Bugle music has been a part of our lives for centuries. Bugles have been used during war to alert the troops, at funerals to commemorate a soldier's life and most recently in jazz music and in drum and corps band competitions. Like all instruments, bugles must be tuned when playing solo or with other instruments. Most bugles have a tuning slide, although there are some older models that do not, relying entirely on the player's ear.
Identify the type of bugle you are tuning. Bugles, like trumpets and other brass instruments, are created in a specific key. Manufacturers most typically make bugles in the keys of G or B flat.
Find the tuning slide. There is only one tuning slide on a bugle, whereas a trumpetr or French horn will have multiple tuning slides associated with valves. It is at the end of the lead pipe and sits across from the mouthpiece. The tuning slide can be closed or pulled out to adjust the pitch.
Use a piano or pitch pipe to tune the bugle. Depending upon the type of bugle, play a G or B flat. Play this note on the bugle. Use your ear to match the pitches and adjust the tuning slide until these notes sound identical.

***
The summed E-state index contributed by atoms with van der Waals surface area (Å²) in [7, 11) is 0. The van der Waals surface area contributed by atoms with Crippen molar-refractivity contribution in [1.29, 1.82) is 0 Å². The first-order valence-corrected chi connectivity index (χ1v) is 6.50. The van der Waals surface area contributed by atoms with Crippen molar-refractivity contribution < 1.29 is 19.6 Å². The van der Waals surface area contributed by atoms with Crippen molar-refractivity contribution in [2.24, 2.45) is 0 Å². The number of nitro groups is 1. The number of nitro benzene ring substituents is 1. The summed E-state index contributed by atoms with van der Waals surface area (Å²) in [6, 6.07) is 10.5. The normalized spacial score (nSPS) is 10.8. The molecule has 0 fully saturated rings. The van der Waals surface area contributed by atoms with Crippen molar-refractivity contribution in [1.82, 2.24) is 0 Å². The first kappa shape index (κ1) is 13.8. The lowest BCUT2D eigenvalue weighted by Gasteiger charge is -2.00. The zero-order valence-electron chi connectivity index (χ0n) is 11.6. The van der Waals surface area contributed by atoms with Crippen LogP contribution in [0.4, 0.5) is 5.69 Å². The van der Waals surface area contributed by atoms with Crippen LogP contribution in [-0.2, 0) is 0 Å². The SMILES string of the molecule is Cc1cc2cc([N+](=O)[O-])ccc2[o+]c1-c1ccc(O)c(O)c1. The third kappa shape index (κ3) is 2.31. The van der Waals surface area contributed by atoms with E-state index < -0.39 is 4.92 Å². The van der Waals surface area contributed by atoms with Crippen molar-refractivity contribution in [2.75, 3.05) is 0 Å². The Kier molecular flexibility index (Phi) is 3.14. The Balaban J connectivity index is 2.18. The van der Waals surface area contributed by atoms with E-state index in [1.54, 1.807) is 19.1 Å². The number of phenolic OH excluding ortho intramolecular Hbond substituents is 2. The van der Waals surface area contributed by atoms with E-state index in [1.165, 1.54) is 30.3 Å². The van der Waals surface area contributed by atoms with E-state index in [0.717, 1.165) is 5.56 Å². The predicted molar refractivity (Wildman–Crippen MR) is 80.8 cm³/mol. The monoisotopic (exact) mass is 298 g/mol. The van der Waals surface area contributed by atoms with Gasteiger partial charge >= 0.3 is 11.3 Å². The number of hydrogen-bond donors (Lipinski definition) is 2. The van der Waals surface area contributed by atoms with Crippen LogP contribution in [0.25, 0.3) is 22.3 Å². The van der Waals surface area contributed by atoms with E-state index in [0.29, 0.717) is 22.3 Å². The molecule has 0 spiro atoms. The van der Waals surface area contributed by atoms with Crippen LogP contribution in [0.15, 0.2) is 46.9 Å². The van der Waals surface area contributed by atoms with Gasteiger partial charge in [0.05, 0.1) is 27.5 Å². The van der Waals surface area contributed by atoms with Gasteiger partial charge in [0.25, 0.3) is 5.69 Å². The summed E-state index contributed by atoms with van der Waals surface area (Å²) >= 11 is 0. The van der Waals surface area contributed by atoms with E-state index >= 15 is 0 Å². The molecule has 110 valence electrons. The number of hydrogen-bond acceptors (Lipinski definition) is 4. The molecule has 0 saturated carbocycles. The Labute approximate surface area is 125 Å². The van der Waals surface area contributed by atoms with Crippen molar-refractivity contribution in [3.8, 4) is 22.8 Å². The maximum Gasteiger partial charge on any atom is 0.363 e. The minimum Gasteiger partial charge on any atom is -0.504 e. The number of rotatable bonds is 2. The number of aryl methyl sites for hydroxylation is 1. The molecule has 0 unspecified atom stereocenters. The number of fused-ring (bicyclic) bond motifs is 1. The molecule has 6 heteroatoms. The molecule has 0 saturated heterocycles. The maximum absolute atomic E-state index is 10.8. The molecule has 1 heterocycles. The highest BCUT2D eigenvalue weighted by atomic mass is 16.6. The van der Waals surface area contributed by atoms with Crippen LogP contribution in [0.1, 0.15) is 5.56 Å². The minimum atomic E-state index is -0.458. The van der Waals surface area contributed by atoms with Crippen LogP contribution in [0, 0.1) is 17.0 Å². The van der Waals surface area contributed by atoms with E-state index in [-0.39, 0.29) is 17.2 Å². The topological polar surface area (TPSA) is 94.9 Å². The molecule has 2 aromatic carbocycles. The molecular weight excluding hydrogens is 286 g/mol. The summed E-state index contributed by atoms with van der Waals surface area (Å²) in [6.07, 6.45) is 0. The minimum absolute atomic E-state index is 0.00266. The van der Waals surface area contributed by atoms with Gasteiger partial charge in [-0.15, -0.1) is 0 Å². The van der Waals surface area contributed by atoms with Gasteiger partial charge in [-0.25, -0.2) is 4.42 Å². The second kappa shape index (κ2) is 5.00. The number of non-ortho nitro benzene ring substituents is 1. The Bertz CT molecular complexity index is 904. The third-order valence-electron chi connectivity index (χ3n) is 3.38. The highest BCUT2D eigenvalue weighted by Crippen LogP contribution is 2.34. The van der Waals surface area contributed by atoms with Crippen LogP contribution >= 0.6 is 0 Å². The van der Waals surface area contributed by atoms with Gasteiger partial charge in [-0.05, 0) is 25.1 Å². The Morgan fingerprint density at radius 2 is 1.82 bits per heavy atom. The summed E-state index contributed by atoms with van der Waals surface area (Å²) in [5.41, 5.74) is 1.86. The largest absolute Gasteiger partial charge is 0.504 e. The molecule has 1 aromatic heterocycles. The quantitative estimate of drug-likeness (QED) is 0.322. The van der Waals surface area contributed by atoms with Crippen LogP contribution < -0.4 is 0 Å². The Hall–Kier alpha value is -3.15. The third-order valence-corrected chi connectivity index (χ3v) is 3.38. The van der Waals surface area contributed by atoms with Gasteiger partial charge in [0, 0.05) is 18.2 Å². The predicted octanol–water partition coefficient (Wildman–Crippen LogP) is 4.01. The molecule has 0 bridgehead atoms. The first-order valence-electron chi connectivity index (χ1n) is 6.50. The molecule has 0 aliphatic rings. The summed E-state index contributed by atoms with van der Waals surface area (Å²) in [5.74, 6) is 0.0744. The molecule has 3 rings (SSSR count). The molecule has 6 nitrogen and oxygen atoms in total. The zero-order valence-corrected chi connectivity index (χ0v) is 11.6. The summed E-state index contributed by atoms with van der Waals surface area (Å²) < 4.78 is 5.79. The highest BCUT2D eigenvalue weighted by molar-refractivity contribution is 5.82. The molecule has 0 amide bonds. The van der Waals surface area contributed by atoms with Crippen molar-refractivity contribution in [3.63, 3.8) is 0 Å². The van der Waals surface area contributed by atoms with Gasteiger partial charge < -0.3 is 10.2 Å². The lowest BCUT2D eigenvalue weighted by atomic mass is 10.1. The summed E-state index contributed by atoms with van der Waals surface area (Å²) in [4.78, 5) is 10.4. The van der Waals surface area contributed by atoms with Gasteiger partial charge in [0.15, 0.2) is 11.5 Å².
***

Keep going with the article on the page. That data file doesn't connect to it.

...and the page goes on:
Place one or two drops of tuning slide lubricant on the tuning slide if it is difficult to adjust. Do not add too much as the instrument will become excessively oily.
Be sure to use proper tuning slide lubricant. Do not use any other lubricant, oil or vaseline as these may have an adverse affect on your instrument.
Tips and warnings
- Be sure to use proper tuning slide lubricant. Do not use any other lubricant, oil or vaseline as these may have an adverse affect on your instrument.